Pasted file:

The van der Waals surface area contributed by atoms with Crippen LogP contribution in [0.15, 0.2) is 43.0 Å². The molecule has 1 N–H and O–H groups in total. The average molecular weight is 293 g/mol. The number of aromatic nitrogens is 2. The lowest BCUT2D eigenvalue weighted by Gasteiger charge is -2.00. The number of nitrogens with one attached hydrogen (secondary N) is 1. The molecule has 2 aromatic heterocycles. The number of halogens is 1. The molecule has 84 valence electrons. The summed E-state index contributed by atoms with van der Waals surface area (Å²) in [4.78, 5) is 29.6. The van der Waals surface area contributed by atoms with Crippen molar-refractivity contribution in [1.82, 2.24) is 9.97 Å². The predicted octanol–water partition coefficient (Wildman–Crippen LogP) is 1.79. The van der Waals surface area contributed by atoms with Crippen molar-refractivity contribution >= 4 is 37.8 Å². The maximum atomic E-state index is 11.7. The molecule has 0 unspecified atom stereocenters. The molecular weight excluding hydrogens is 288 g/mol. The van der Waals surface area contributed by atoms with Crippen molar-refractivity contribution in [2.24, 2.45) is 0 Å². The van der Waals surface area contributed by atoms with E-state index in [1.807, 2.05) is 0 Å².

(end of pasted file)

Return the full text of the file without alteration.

The van der Waals surface area contributed by atoms with Crippen LogP contribution in [0.15, 0.2) is 43.0 Å². The molecule has 1 N–H and O–H groups in total. The average molecular weight is 293 g/mol. The number of aromatic nitrogens is 2. The lowest BCUT2D eigenvalue weighted by Gasteiger charge is -2.00. The number of nitrogens with one attached hydrogen (secondary N) is 1. The molecule has 2 aromatic heterocycles. The number of halogens is 1. The molecule has 84 valence electrons. The summed E-state index contributed by atoms with van der Waals surface area (Å²) in [4.78, 5) is 29.6. The van der Waals surface area contributed by atoms with Crippen molar-refractivity contribution in [1.82, 2.24) is 9.97 Å². The predicted octanol–water partition coefficient (Wildman–Crippen LogP) is 1.79. The van der Waals surface area contributed by atoms with Crippen molar-refractivity contribution >= 4 is 37.8 Å². The maximum atomic E-state index is 11.7. The molecule has 0 unspecified atom stereocenters. The molecular weight excluding hydrogens is 288 g/mol. The van der Waals surface area contributed by atoms with Crippen molar-refractivity contribution in [2.24, 2.45) is 0 Å². The van der Waals surface area contributed by atoms with E-state index in [1.807, 2.05) is 0 Å².